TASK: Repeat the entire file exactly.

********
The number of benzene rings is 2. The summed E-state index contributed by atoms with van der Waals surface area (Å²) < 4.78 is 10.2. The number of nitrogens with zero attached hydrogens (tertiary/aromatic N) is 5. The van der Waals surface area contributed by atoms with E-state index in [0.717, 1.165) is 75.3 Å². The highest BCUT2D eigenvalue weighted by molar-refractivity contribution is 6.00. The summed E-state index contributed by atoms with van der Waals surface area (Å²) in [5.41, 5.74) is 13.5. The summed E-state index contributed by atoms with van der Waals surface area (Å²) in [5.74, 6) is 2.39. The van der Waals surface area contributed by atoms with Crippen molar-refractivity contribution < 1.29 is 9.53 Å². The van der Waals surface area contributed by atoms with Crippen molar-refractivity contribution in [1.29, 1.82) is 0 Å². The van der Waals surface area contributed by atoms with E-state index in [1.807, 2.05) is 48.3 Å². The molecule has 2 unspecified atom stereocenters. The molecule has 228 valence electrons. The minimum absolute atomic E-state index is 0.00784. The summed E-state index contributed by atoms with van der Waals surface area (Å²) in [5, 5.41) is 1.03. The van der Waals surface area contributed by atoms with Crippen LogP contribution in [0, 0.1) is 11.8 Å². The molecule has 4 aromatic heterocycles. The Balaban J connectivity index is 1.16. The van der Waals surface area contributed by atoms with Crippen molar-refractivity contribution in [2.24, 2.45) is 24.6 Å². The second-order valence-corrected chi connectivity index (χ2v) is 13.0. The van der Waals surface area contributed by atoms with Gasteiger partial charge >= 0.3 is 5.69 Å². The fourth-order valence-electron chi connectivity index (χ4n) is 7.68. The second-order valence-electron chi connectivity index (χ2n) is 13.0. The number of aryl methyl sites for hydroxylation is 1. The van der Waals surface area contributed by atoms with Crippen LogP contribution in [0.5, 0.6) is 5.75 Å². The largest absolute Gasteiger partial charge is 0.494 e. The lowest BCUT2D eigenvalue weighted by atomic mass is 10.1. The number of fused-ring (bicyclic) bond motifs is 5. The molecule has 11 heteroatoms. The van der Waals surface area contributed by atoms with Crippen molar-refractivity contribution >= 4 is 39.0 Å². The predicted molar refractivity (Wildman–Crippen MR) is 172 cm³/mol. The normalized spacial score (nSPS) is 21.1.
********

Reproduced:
The number of benzene rings is 2. The summed E-state index contributed by atoms with van der Waals surface area (Å²) < 4.78 is 10.2. The number of nitrogens with zero attached hydrogens (tertiary/aromatic N) is 5. The van der Waals surface area contributed by atoms with E-state index in [0.717, 1.165) is 75.3 Å². The highest BCUT2D eigenvalue weighted by molar-refractivity contribution is 6.00. The summed E-state index contributed by atoms with van der Waals surface area (Å²) in [5.41, 5.74) is 13.5. The summed E-state index contributed by atoms with van der Waals surface area (Å²) in [5.74, 6) is 2.39. The van der Waals surface area contributed by atoms with Crippen molar-refractivity contribution < 1.29 is 9.53 Å². The van der Waals surface area contributed by atoms with Crippen molar-refractivity contribution in [1.29, 1.82) is 0 Å². The van der Waals surface area contributed by atoms with E-state index in [1.807, 2.05) is 48.3 Å². The molecule has 2 unspecified atom stereocenters. The molecule has 228 valence electrons. The minimum absolute atomic E-state index is 0.00784. The summed E-state index contributed by atoms with van der Waals surface area (Å²) in [5, 5.41) is 1.03. The van der Waals surface area contributed by atoms with Crippen LogP contribution in [0, 0.1) is 11.8 Å². The molecule has 4 aromatic heterocycles. The Balaban J connectivity index is 1.16. The van der Waals surface area contributed by atoms with Crippen molar-refractivity contribution in [2.24, 2.45) is 24.6 Å². The second-order valence-corrected chi connectivity index (χ2v) is 13.0. The van der Waals surface area contributed by atoms with Gasteiger partial charge >= 0.3 is 5.69 Å². The fourth-order valence-electron chi connectivity index (χ4n) is 7.68. The second-order valence-electron chi connectivity index (χ2n) is 13.0. The number of aryl methyl sites for hydroxylation is 1. The van der Waals surface area contributed by atoms with Crippen LogP contribution in [0.5, 0.6) is 5.75 Å². The largest absolute Gasteiger partial charge is 0.494 e. The lowest BCUT2D eigenvalue weighted by atomic mass is 10.1. The number of fused-ring (bicyclic) bond motifs is 5. The molecule has 11 heteroatoms. The van der Waals surface area contributed by atoms with Crippen molar-refractivity contribution >= 4 is 39.0 Å². The predicted molar refractivity (Wildman–Crippen MR) is 172 cm³/mol. The normalized spacial score (nSPS) is 21.1.